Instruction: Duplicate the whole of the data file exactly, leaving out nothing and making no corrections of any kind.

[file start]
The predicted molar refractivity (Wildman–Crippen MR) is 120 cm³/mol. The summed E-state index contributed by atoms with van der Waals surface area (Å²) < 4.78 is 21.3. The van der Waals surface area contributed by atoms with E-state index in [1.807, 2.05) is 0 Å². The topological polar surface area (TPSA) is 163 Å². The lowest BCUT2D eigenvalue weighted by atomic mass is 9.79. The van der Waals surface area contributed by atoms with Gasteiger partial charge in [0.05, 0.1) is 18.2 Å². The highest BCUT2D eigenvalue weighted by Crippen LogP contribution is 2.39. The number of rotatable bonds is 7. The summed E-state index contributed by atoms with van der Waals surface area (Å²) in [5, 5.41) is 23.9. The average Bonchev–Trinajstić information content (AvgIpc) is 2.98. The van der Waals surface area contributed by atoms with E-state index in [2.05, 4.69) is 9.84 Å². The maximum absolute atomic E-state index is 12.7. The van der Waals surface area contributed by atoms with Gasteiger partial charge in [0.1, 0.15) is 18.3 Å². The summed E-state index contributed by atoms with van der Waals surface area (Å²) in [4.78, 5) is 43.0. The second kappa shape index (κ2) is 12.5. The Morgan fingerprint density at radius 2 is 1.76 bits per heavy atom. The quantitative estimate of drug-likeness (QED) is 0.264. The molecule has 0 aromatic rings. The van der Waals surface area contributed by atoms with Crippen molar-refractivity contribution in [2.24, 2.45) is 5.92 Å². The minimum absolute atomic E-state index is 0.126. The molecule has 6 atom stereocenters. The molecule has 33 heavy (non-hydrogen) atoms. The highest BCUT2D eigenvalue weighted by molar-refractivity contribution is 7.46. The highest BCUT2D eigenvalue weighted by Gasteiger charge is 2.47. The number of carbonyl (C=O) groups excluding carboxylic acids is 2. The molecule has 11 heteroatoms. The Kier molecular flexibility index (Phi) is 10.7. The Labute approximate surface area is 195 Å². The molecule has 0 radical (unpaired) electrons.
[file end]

The predicted molar refractivity (Wildman–Crippen MR) is 120 cm³/mol. The summed E-state index contributed by atoms with van der Waals surface area (Å²) < 4.78 is 21.3. The van der Waals surface area contributed by atoms with E-state index in [1.807, 2.05) is 0 Å². The topological polar surface area (TPSA) is 163 Å². The lowest BCUT2D eigenvalue weighted by atomic mass is 9.79. The van der Waals surface area contributed by atoms with Gasteiger partial charge in [0.05, 0.1) is 18.2 Å². The highest BCUT2D eigenvalue weighted by Crippen LogP contribution is 2.39. The number of rotatable bonds is 7. The summed E-state index contributed by atoms with van der Waals surface area (Å²) in [5, 5.41) is 23.9. The average Bonchev–Trinajstić information content (AvgIpc) is 2.98. The van der Waals surface area contributed by atoms with E-state index in [2.05, 4.69) is 9.84 Å². The maximum absolute atomic E-state index is 12.7. The van der Waals surface area contributed by atoms with Gasteiger partial charge in [0.1, 0.15) is 18.3 Å². The summed E-state index contributed by atoms with van der Waals surface area (Å²) in [4.78, 5) is 43.0. The second kappa shape index (κ2) is 12.5. The Morgan fingerprint density at radius 2 is 1.76 bits per heavy atom. The quantitative estimate of drug-likeness (QED) is 0.264. The molecule has 0 aromatic rings. The van der Waals surface area contributed by atoms with Crippen molar-refractivity contribution in [2.24, 2.45) is 5.92 Å². The minimum absolute atomic E-state index is 0.126. The molecule has 6 atom stereocenters. The molecule has 33 heavy (non-hydrogen) atoms. The highest BCUT2D eigenvalue weighted by molar-refractivity contribution is 7.46. The highest BCUT2D eigenvalue weighted by Gasteiger charge is 2.47. The number of carbonyl (C=O) groups excluding carboxylic acids is 2. The molecule has 11 heteroatoms. The Kier molecular flexibility index (Phi) is 10.7. The Labute approximate surface area is 195 Å². The molecule has 0 radical (unpaired) electrons.